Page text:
But without question much of it has to do with uninvited intervention in their world, directly causing the suffering and death of hundreds of thousands of people – from stamping down a democratic revolution in Iran and reinstating an oppressive dictator; to supplying munitions to both sides in the Iraq / Iran War; to directly destroying a central nation (well, two) with no viable plan to replace it; to countless numbers of bombs dropped without warning.

If the situations were reversed, how would we feel?

Our primary response to foreign issues has been nearly identical to Rome: send in the military.  Annihilate opposition.  Break the will of our enemies.

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How’d that work out for Rome?

What, then, is the alternative?

As far as national self-interest is concerned, military responses are of course called for from time to time, so the answer almost certainly is not to cease all military operations.

But use of the military as a primary means of international relations needs to end lest we stumble down the Roman Road.

Violence is always the surface issue of root problems, yet violence can directly cause more problems.

Take the horrible trouble with ISIS as an example.

There are millions of reasons why ISIS exists: a power-vacuum in Iraq; interpretations of Islam congruent with its historical origin; and poor socioeconomic factors relegating numerous people to little hope and little opportunity unless something drastically changes.

What would a complete response to the breadth of the entire issue ISIS represents entail?  For those adults in ISIS who are already true believers, military reprisals are likely inevitable based on their offensive goals.  But, the entire apparatus is supported by the myriad underlying factors listed above.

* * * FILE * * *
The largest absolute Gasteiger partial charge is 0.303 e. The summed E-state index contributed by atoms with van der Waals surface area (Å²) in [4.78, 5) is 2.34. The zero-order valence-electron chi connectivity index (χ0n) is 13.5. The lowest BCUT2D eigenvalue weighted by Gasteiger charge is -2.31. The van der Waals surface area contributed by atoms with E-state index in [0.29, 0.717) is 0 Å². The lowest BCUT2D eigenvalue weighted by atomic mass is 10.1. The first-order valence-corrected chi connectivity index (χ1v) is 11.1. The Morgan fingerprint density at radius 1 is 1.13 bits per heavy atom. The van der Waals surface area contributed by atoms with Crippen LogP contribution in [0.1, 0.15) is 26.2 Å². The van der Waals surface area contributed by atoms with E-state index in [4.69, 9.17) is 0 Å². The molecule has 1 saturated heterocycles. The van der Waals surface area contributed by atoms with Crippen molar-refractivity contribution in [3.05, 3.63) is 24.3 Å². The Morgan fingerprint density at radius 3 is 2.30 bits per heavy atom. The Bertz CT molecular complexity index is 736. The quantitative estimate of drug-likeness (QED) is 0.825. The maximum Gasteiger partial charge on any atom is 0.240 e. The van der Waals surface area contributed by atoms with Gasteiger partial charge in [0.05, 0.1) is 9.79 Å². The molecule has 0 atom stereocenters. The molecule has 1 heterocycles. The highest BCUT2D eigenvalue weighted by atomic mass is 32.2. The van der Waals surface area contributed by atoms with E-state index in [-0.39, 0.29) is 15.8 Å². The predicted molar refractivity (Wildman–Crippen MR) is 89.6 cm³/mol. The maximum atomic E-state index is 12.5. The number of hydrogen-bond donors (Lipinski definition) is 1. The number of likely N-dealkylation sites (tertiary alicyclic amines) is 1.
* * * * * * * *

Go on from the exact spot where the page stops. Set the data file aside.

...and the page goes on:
Working to correct root causes is the only way to permanently end the cycle: providing humanitarian aid to nations that are economically troubled in order to induce higher standards of living; encouraging and providing outlets for broadcasting the messages of more progressive Islamic theologians and scholars; and not contributing to the destabilization of nations without properly accounting for all contingencies.

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With those root causes addressed in meaningful ways, ISIS and movements like it will dry up through loss of internal inertia: no new recruits will flow into their ranks, and they will disappear as the existing true believers either die in war or eventually give up.

None of this is meant to imply these responses are easy, only to suggest that they may prove far more effective than the demonstrated long-term ineffectiveness of war.

There will always be nations that are envious and jealous of others, but it is possible to envision nations and cultures that don’t have legitimate reasons to hate the U.S. with the depth of their being.

These aren’t utopian dreams: nations will always have enemies of one sort or another, as an inclination of human nature is towards conflict.  But hopefully the general, overall welfare of humanity can be raised to a sufficient standard so as to eliminate the obvious motivations for fanatical responses such as holocaust, genocide and jihad.

The question remains for us whether we will choose to continue down the same paths nations have always traveled to their ultimate demise or if, in keeping with the principles on which the U.S. was founded, we will commit to trying something new.